Before I tell you what a "Yankee chank" is, I have to tell you what chank is, or more specifically, "chanky chank."
Back in the day, chanky chank was a derogatory term used to describe Cajun/Creole (and early zydeco) music. Go here for a thorough explanation in an article, From Chanky-Chank to Yankee Chanks: The Cajun Accordion as Identity Symbol, by Louisiana music ethnomusicologist, Dr. Mark DeWitt. The article is from the book, The Accordion in the Americas: Klezmer, Polka, Tango, Zydeco, and More! edited by Helena Simonette.
|Dewey Balfa. Source: Smithsonian Folkways|
Chanky chank gained some prestige when:
In 1964 [Dewey] Balfa and his band were asked to perform as last-minute replacements at the Newport Folk Festival in Rhode Island, a premier event in the world of folk music and a top outdoor venue. Friends in Louisiana knew that he would be playing the old-fashioned Cajun music they called "chanky-chank," and suggested that the group would be laughed off the stage. Instead, Balfa received a standing ovation.
I'd never heard of chanky chank until I attended the last in a series of discussions about how documentaries have portrayed Cajuns, beginning with The Louisiana Story. Dr. Barry Ancelet, a folklorist, facilitated the series. Don't remember how we got on the subject, but we talked about how sometimes transplants to Acadiana are stern arbiters of the right way to dance Cajun or zydeco. (These are referred to generally as dance nazis, who are by no means exclusive to the Cajun and zydeco genres.)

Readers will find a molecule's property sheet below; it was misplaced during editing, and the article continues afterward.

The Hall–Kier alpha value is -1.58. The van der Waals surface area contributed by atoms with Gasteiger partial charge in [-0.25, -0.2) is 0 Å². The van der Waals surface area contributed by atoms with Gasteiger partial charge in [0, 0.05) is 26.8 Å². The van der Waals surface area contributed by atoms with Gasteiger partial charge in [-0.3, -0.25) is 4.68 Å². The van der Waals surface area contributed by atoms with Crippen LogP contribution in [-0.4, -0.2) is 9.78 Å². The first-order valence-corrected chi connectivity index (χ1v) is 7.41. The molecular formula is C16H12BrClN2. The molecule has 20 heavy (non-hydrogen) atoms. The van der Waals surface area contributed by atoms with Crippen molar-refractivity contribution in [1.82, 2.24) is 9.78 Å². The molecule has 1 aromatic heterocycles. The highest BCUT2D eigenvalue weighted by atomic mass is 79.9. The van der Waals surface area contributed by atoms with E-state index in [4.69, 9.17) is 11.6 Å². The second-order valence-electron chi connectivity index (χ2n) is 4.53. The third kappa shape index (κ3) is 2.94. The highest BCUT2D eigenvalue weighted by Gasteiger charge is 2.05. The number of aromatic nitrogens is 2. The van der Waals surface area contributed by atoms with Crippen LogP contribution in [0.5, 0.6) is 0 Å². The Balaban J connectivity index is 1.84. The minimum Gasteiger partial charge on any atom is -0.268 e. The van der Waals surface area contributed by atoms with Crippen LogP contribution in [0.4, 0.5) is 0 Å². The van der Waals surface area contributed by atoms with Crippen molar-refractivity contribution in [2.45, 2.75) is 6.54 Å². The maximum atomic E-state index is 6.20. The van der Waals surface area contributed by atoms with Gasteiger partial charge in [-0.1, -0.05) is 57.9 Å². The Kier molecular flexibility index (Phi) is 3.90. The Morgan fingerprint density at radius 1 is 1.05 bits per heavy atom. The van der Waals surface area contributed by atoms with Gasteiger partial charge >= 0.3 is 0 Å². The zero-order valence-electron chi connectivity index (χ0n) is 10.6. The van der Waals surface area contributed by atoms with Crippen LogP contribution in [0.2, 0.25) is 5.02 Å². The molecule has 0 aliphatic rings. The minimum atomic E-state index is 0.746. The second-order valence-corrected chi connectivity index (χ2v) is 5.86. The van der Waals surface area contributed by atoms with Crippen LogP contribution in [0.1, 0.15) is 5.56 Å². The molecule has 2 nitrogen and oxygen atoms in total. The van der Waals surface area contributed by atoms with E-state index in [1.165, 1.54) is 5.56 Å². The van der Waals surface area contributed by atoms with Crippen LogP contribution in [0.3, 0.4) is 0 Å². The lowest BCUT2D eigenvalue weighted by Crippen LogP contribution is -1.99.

Dr. Ancelet immediately said, "Yankee chanks."
I love this.
Yankee chank refers to people from outside southern Louisiana who play the Cajun and zydeco music, especially accordions. Meant somewhat derisively at first, perhaps, it looks like at least some of the targets of this label have now embraced it with pride. Also, I should note that at the Saturday Cajun jam at Vermilionville, the emcee always introduces and expresses appreciation for visiting musicians from outside Louisiana.
|Source: Yankee Chank|